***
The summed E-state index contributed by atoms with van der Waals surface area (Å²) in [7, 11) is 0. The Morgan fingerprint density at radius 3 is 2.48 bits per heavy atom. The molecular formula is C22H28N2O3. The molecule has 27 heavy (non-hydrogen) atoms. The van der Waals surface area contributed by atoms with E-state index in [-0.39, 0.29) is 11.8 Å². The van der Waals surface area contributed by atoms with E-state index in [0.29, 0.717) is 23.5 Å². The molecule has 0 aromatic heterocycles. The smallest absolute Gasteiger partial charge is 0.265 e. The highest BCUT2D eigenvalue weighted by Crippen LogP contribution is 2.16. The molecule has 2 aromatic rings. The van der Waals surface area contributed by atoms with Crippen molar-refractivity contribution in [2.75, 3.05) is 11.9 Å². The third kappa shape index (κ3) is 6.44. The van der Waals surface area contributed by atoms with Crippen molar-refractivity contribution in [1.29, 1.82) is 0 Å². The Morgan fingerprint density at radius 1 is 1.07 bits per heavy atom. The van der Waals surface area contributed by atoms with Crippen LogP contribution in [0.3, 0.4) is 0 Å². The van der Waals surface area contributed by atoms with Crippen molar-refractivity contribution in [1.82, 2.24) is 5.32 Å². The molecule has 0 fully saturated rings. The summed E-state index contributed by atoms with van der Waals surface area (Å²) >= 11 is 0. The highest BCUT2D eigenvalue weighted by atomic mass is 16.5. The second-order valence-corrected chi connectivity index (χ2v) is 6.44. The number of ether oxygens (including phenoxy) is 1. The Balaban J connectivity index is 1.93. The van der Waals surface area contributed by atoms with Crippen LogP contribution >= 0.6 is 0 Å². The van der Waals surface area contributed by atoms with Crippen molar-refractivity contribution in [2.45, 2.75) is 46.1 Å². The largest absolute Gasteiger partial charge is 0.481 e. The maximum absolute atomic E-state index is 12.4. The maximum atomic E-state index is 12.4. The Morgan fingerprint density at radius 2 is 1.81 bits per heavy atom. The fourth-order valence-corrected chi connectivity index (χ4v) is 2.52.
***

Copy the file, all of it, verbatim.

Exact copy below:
The summed E-state index contributed by atoms with van der Waals surface area (Å²) in [7, 11) is 0. The Morgan fingerprint density at radius 3 is 2.48 bits per heavy atom. The molecular formula is C22H28N2O3. The molecule has 27 heavy (non-hydrogen) atoms. The van der Waals surface area contributed by atoms with E-state index in [-0.39, 0.29) is 11.8 Å². The van der Waals surface area contributed by atoms with E-state index in [0.29, 0.717) is 23.5 Å². The molecule has 0 aromatic heterocycles. The smallest absolute Gasteiger partial charge is 0.265 e. The highest BCUT2D eigenvalue weighted by Crippen LogP contribution is 2.16. The molecule has 2 aromatic rings. The van der Waals surface area contributed by atoms with Crippen molar-refractivity contribution in [2.75, 3.05) is 11.9 Å². The third kappa shape index (κ3) is 6.44. The van der Waals surface area contributed by atoms with Crippen molar-refractivity contribution in [1.29, 1.82) is 0 Å². The Morgan fingerprint density at radius 1 is 1.07 bits per heavy atom. The van der Waals surface area contributed by atoms with Crippen LogP contribution in [0.3, 0.4) is 0 Å². The van der Waals surface area contributed by atoms with Crippen molar-refractivity contribution in [1.82, 2.24) is 5.32 Å². The molecule has 0 fully saturated rings. The summed E-state index contributed by atoms with van der Waals surface area (Å²) >= 11 is 0. The highest BCUT2D eigenvalue weighted by atomic mass is 16.5. The second-order valence-corrected chi connectivity index (χ2v) is 6.44. The number of ether oxygens (including phenoxy) is 1. The Balaban J connectivity index is 1.93. The van der Waals surface area contributed by atoms with Crippen LogP contribution >= 0.6 is 0 Å². The van der Waals surface area contributed by atoms with Crippen molar-refractivity contribution in [2.45, 2.75) is 46.1 Å². The largest absolute Gasteiger partial charge is 0.481 e. The maximum absolute atomic E-state index is 12.4. The maximum atomic E-state index is 12.4. The Morgan fingerprint density at radius 2 is 1.81 bits per heavy atom. The fourth-order valence-corrected chi connectivity index (χ4v) is 2.52.